Since 1968, the Fair Housing Act has both protected the rights of individuals seeking a home and simultaneously given landlords and property managers a code of ethics with which to conduct business. This policy has been modified to cite specific groups of people who should not be discriminated against, as well as provide guidance as to what may constitute taking improper adverse action against an applicant for reasons beyond your requirements to gain housing. Now taking a new step in this guidance, HUD is formalizing rules that follow a national standard for determining whether a housing practice violates the Fair Housing law based on an unjustified discriminatory effect.
CIC, FCRA, FTC, CFPB. These acronyms all stand for the same thing: protecting consumer rights.
January 1, 2013, there are new laws that go into effect in California which property owners and managers must be aware of. The laws discussed here are not meant to be an all inclusive list and should be viewed as a summary – not a detailed explanation.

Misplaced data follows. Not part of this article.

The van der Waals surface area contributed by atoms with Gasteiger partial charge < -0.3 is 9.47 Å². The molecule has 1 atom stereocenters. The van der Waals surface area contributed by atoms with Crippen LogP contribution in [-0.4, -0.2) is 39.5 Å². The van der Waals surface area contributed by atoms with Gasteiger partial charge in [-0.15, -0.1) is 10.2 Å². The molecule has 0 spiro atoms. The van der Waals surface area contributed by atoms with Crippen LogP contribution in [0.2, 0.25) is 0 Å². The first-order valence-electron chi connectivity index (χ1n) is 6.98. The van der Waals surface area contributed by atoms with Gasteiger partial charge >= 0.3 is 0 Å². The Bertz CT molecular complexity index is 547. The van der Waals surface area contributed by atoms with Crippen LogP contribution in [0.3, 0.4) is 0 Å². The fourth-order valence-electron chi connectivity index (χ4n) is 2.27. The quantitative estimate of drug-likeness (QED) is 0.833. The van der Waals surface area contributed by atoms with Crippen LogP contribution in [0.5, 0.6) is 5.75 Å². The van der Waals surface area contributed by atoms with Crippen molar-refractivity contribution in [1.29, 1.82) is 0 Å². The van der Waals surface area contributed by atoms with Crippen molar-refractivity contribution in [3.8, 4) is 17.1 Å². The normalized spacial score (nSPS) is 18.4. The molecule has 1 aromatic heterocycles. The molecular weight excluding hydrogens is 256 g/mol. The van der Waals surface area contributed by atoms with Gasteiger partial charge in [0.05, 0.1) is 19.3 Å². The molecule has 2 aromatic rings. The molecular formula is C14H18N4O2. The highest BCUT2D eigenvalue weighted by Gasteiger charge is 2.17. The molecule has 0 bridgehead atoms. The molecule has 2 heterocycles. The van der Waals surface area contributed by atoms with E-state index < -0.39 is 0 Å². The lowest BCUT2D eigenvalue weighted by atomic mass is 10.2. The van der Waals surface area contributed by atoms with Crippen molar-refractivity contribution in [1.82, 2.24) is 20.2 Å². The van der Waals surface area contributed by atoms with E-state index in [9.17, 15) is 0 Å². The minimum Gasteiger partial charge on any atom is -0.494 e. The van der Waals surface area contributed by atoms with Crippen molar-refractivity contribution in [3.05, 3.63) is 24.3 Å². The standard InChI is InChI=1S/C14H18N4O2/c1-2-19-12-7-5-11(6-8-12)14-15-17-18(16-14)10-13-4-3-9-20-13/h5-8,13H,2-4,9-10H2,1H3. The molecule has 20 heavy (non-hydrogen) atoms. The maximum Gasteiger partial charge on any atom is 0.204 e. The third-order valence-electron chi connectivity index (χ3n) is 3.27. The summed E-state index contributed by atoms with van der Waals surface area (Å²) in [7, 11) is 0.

I recently came across the topic of a questionable Fair Housing violation regarding a rental that already had a tenant. The issue arose from the present tenant marrying an individual who has been recently released from incarceration due to a felony charge. While congratulations to the newlyweds is certainly in order, this does raise some concerns for a property that has a policy established as to what is required on a background check to approve the application. Here’s what you need to know about Fair Housing compliance in delicate situations:
“Property managers who use eviction records in the application screening process are discriminating against their applicants!”